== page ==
The East Hampton Town Board on January 17 authorized a contract with Hampton Hopper, a bus service already doing business with the town, to shuttle commuters between train stations and their places of employment. The shuttle service is part of a joint effort between the town and the Long Island Rail Road to provide better weekday commuter service to the South Fork starting March 4. The Southampton Town Board was expected to take similar action at its January 22 meeting.
Two additional trains will run each weekday morning from Speonk. The earlier train will terminate in Amagansett. It will be followed by a second train, which will run to Montauk. In the late afternoon, the two trains will head back west to Speonk.
Shuttle bus service was needed to help commuters complete their journey to their workplaces. “The Town of East Hampton and Southampton are working closely together to provide the ‘last mile’ of service to get riders from the train stations to their workplaces,” Southampton Town Supervisor Jay Schneiderman explained.
East Hampton and Southampton towns are splitting a $500,000 grant from the state in order to pay for the shuttle service. According to a January 15 presentation made to the East Hampton Town Board by Jeanne Carroza, tickets will cost $1. The program is currently scheduled to run for one year, Carroza said.
Carroza served on a three-person committee appointed by the town board to vet the offers from the competing bus companies. Her fellow committee members were Joanne Pilgrim, executive assistant to East Hampton Town Supervisor Peter Van Scoyoc, and JoAnne Pahwul, East Hampton Town’s assistant planning director.
Southampton Town is contracting with both the Hampton Jitney and the Hampton Hopper companies to provide like service for that town. The Hampton Jitney will run connecting shuttle buses to and from the Bridgehampton train station, while the Hampton Hopper will run buses from the Southampton Village train station.
In East Hampton, the Hopper buses will connect workers to and from businesses in Springs. In addition, workers headed to Montauk who ride the early eastbound train, which arrives in East Hampton Village at 7:03 AM and terminates in Amagansett, will be able to board a bus in East Hampton headed to Montauk. Each bus seats 25.
While the two towns are splitting the $500,000 grant, they were left to determine, separately, which bus companies to contract. They each reached out to five different companies.
Hampton Jitney and Hampton Hopper are both aware of South Fork commuter needs, since they already operate services in both towns. The Jitney runs on behalf of Suffolk County Transit the 10B and 10C buses, which connect Montauk, East Hampton, Springs, and Bridgehampton, while the Hopper runs an app-based commuter service during the summer season, with one route looping through Montauk, and another connecting Montauk and points west all the way to Hampton Bays.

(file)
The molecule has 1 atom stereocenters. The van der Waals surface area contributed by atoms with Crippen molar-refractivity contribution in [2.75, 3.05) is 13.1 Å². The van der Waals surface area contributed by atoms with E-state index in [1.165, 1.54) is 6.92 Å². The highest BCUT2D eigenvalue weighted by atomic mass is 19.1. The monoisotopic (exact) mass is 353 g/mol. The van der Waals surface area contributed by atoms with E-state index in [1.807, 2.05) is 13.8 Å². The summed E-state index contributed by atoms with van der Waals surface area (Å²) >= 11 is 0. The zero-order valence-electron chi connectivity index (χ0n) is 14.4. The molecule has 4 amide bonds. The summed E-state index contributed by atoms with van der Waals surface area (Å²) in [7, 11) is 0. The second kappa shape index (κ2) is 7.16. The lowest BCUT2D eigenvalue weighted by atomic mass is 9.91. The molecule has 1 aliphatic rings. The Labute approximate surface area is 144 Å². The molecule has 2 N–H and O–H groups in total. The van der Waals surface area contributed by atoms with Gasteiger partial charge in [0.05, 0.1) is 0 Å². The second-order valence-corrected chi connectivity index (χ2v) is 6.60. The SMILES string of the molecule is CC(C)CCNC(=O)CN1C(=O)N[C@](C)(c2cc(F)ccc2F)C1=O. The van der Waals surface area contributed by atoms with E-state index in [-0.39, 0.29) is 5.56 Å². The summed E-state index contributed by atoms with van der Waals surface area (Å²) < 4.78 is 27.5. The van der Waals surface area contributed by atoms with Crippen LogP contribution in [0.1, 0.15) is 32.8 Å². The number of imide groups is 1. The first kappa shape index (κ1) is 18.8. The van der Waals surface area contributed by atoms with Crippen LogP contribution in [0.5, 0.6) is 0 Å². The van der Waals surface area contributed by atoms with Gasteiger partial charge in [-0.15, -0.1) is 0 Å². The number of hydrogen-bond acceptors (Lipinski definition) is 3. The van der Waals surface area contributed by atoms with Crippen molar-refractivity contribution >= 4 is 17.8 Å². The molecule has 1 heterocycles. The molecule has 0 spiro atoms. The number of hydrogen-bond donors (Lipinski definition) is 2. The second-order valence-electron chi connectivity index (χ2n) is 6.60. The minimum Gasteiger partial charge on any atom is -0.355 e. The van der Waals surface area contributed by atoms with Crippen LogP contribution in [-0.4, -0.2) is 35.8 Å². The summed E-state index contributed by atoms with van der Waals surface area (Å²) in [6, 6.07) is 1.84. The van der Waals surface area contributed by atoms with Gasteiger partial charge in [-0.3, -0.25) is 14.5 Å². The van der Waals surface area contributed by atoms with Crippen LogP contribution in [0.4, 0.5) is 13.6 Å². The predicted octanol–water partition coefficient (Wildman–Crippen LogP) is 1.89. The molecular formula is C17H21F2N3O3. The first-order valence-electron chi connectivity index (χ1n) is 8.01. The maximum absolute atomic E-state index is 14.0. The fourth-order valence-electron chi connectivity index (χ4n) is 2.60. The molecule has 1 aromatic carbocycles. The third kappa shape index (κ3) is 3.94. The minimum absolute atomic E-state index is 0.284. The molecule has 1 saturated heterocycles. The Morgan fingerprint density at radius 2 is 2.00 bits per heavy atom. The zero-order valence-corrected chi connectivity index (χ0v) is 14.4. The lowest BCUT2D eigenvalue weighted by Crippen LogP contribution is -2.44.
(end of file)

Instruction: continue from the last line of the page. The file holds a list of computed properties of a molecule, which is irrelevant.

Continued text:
There is one caveat: during the summer season, there will be no westbound evening LIRR commuter service on Fridays. That is because of the heavy eastbound Friday afternoon service for weekenders, and the lack of enough sidings from Southampton east where trains can be held to allow trains headed in the opposite direction to pass. The Cannonball, which leaves Penn Station a few minutes after 4 PM every Friday during the season, is the busiest single trip on the LIRR, and one of the few to show an annual profit, according to LIRR records.
The commuter program is an experiment, but one that both town boards hope thrives. “We hope this added train service will be a game-changer for the South Fork,” Schneiderman said. Carroza told the East Hampton Town Board on January 15 that the exact bus routes “are to be determined, and modified based on ridership.”
“There is no way of knowing, up front, how many riders, or what the final destinations are going to be on any given day, so we have looked at this to try and cover the broadest number of bases,” East Hampton Town Supervisor Van Scoyoc said January 15. It took months of negotiations with the LIRR on one side, and Schneiderman and Van Scoyoc, along with New York State Assemblyman Fred Thiele and State Senator Kenneth LaValle, on the other, before the LIRR agreed to implement the program.
Van Scoyoc said that the goal was to provide reliable service for commuters. Too many businesses struggle each summer season to find workers who will make the daunting commute to the South Fork, sitting in hours in bumper-to-bumper traffic, he said.
“This not a perfect situation,” Van Scoyoc said. “We need to make the best of what the LIRR offered.” While this is just a first step, Van Scoyoc told the board, it is “critical.” Hopefully, he said, the day will come when, with more sidings added along the line, that the South Fork might have its own train, dedicated to making regular runs every day between Speonk and Montauk.